From a letter dated 1 December 1849 (Letters, I. 429).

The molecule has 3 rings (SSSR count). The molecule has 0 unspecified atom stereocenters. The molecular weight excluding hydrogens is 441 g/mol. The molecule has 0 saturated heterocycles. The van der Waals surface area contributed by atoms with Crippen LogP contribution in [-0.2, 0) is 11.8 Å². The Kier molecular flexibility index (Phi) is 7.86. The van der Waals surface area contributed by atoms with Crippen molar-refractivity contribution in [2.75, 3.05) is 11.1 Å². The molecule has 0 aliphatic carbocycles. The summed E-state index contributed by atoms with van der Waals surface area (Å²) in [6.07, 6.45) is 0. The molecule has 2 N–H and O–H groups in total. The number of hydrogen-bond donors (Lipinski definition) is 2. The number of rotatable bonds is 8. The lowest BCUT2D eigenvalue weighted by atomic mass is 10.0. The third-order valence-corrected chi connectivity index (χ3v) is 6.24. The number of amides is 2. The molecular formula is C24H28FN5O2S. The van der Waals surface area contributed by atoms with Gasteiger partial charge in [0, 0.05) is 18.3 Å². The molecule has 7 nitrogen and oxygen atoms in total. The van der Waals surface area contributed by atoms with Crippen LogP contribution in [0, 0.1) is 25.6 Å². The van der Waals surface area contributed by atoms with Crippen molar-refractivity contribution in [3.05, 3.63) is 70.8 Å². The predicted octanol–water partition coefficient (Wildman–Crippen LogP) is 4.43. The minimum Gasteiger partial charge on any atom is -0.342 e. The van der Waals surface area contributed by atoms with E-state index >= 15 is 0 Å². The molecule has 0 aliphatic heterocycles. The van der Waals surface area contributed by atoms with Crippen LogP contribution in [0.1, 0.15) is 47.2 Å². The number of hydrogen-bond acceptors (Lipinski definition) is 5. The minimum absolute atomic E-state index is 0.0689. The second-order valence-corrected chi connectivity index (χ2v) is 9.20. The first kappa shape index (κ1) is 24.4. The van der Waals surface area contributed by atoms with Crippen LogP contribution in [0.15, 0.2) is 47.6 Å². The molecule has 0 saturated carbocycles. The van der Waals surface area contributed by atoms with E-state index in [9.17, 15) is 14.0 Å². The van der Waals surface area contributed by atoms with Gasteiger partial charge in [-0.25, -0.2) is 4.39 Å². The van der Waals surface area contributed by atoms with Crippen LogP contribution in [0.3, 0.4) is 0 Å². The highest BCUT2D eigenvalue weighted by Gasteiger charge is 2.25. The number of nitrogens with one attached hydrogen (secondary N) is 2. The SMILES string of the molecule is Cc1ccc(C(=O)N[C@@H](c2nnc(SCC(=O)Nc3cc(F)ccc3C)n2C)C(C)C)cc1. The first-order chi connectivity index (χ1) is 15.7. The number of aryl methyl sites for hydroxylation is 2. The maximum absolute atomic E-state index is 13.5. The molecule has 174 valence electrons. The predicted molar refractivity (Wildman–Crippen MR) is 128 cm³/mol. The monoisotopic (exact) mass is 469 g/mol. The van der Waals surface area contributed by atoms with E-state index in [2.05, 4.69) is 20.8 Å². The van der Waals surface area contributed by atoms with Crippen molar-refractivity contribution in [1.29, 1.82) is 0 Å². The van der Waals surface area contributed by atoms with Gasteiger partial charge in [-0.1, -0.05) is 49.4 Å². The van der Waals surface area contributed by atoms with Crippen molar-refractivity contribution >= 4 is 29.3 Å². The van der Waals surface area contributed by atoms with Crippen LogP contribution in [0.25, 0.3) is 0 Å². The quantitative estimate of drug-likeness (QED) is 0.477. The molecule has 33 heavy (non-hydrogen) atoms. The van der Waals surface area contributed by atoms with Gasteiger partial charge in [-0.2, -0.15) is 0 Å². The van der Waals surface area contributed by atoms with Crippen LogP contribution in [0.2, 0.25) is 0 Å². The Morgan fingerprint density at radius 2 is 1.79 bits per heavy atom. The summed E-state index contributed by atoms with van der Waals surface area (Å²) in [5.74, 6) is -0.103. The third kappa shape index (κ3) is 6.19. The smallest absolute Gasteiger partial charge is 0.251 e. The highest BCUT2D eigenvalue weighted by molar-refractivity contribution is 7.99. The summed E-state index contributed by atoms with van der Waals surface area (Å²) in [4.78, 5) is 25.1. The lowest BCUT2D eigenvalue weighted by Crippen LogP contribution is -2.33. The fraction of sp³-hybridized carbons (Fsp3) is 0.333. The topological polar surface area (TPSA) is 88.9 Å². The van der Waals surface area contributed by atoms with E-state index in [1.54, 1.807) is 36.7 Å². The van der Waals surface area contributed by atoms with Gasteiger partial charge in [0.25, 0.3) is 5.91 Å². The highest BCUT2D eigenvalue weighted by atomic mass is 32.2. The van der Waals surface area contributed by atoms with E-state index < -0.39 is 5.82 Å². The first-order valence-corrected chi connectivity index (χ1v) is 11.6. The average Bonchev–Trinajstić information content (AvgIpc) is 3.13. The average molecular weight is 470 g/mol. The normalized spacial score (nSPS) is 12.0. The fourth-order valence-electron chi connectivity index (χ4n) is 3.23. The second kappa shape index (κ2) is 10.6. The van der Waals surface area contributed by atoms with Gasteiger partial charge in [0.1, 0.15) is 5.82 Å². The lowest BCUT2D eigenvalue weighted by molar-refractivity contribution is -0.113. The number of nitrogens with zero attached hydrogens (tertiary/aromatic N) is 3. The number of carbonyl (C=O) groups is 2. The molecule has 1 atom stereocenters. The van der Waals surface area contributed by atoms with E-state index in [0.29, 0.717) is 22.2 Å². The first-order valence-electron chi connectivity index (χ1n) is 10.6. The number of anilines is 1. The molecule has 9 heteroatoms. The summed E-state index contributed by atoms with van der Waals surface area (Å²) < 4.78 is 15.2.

…We have had the sight of Clough and Burbidge, at last [she refers to Ambarvalia]. Clough has more thought, Burbidge more music; but I am disappointed in the book on the whole. What I like infinitely better is Clough’s Bothie of Toper-na-fuosich, a ‘long-vacation pastoral, ’ written in loose and more-than-need-be unmusical hexameters, but full of vigour and freshness, and with passages and indeed whole scenes of great beauty and eloquence. It seems to have been written before the other poems…. I feel certain you will like it and think all the higher of the poet. Oh, it strikes both Robert and me as being worth twenty of the other little book, with its fragmentary, dislocated, inartistic character. Arnold’s volume has two good poems in it: ‘The Sick King of Bokhara’ and ‘The Deserted [sic] Merman’. I like them both. But none of these writers are artists, whatever they may be in future days.